I think Dave has offered to have an open-door policy with myself, in terms of discussing any issues of importance to that school board community and I know he would have the same role when it comes to the MLA that represents one of the areas within his jurisdiction. Don’t take my word for it but have a chat with the gentleman himself.
As the member noted, earlier in the summer and during the campaign, we told everybody that this pause was going to take place. It was communicated publicly, it was communicated through the press and we did follow-up with a letter to enforce that commitment and let them know that that was indeed how we were moving forward.
As she mentioned, the public was well aware of these things before the date that letter was issued, based on the information that she mentioned here.
MS. ADAMS: If I have misquoted Dave, then I apologize. However, my understanding from speaking with school board reps and everybody else that I’ve spoken with, then he may have been the only one who wasn’t surprised. The timing of it will remain suspect in the eyes of most of the people whom I’ve talked to because it’s just too much of a coincidence that it came out four hours before that was released.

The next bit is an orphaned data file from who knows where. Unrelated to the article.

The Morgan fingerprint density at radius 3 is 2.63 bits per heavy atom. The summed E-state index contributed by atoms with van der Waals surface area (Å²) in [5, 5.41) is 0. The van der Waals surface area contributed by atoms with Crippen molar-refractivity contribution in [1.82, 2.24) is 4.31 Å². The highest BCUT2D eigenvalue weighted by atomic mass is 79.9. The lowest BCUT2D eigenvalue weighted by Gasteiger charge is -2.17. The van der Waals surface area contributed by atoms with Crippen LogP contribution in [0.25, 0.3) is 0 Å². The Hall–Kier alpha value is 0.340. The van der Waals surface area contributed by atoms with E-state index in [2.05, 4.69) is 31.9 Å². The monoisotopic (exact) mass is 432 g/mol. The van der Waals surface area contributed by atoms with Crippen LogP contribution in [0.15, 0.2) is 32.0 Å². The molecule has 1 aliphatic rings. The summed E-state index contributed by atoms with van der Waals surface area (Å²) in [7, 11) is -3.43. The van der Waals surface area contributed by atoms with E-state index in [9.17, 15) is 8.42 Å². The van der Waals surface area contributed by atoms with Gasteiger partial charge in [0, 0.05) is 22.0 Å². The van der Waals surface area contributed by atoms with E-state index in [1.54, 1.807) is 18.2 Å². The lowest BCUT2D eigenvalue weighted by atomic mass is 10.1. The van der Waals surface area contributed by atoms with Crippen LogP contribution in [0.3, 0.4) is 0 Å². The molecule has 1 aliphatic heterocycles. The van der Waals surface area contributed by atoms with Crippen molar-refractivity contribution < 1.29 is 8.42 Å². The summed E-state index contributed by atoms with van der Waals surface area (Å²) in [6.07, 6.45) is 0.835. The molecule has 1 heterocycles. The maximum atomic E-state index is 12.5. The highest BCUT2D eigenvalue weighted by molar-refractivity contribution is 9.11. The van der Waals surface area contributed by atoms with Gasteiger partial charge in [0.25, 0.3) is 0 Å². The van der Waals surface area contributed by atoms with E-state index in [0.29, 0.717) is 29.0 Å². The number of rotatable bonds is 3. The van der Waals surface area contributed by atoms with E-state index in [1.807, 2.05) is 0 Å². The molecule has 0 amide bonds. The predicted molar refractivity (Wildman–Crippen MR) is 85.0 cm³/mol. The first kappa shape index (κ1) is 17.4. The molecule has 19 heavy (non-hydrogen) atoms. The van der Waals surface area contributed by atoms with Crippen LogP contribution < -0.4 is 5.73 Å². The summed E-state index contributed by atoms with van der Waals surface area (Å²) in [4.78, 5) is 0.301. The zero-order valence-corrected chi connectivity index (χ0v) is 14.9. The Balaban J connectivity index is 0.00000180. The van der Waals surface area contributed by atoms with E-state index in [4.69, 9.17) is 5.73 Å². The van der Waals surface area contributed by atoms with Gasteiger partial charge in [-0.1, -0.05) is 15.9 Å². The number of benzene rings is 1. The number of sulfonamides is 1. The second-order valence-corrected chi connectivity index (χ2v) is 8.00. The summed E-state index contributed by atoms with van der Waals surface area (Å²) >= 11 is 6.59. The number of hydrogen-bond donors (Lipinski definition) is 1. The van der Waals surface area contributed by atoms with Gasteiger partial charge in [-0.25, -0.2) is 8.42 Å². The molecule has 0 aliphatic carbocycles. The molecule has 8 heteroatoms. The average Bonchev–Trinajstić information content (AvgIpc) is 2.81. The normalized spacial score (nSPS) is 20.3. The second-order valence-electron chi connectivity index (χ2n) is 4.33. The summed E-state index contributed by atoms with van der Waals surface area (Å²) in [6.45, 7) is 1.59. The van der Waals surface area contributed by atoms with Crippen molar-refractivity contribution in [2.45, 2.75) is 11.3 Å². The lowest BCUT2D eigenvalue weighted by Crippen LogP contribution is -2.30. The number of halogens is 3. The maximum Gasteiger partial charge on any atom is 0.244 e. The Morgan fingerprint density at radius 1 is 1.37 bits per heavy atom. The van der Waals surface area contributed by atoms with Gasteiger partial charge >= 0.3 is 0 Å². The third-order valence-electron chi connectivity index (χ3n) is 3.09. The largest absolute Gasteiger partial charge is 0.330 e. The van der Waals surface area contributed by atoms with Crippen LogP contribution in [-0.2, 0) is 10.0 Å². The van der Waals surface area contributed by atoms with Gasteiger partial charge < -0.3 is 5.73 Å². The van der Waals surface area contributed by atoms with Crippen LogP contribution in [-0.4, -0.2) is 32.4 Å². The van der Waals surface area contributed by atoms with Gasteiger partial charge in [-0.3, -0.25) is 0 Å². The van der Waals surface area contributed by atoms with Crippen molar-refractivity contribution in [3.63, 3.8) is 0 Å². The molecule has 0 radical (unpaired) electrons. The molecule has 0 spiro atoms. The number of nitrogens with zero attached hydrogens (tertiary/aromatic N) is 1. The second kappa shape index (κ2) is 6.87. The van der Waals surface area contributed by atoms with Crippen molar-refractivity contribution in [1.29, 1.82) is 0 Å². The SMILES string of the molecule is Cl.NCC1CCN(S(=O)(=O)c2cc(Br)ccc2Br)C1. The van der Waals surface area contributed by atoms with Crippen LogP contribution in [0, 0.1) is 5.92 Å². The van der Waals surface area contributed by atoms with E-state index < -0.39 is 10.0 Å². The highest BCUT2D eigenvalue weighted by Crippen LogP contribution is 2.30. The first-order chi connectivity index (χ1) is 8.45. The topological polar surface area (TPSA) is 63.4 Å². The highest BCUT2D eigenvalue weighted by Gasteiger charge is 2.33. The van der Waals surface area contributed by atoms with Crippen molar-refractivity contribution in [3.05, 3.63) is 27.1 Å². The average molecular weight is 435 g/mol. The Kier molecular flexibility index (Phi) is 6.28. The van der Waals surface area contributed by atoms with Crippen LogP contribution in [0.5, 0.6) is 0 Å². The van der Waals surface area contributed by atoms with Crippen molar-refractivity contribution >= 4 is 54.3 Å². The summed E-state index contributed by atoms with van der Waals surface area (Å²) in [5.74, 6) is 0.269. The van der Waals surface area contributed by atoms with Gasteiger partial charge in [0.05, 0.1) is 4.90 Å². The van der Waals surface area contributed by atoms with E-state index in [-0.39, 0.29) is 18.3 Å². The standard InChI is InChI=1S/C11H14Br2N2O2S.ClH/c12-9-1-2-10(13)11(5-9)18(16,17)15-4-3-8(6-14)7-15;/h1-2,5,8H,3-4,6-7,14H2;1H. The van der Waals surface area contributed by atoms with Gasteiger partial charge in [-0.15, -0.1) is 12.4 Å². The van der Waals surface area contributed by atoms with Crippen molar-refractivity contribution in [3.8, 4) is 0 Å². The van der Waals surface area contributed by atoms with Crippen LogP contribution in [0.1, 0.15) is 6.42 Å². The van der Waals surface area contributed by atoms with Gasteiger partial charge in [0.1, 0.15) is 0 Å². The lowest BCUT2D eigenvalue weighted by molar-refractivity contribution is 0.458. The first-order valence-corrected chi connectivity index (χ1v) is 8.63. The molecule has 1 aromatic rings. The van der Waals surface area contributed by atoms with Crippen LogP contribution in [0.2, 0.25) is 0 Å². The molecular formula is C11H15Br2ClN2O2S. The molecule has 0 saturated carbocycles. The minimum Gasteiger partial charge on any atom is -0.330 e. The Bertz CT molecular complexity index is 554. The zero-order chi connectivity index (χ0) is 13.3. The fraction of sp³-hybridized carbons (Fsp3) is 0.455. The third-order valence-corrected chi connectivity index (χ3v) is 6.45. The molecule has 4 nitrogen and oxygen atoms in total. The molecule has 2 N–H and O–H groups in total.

With the time that I have remaining, I want to talk about a couple of other things that are concerning to the community. Because Cole Harbour High School and Auburn High School offer different programs, the students from Eastern Passage currently have the full menu option of the IB program and the tech trades. The most talked about thing for the constituents in Eastern Passage was, what curriculum are we going to have? Is IB going to be there - because there are an awful lot of our Eastern Passage kids going to Cole Harbour High who are currently taking IB. If they’ve started now and the school opens and it’s not offered, what happens to them?
I probably asked that question 20 times. So maybe before I go any further, I’m going to ask the minister, are the kids from Eastern Passage going to continue to have access to the IB program that they’ve started?
MR. CHURCHILL: Programming decisions such as those happen at the board level. That is where the jurisdiction for that decision-making happens, so I’d encourage the member to have those conversations with the board.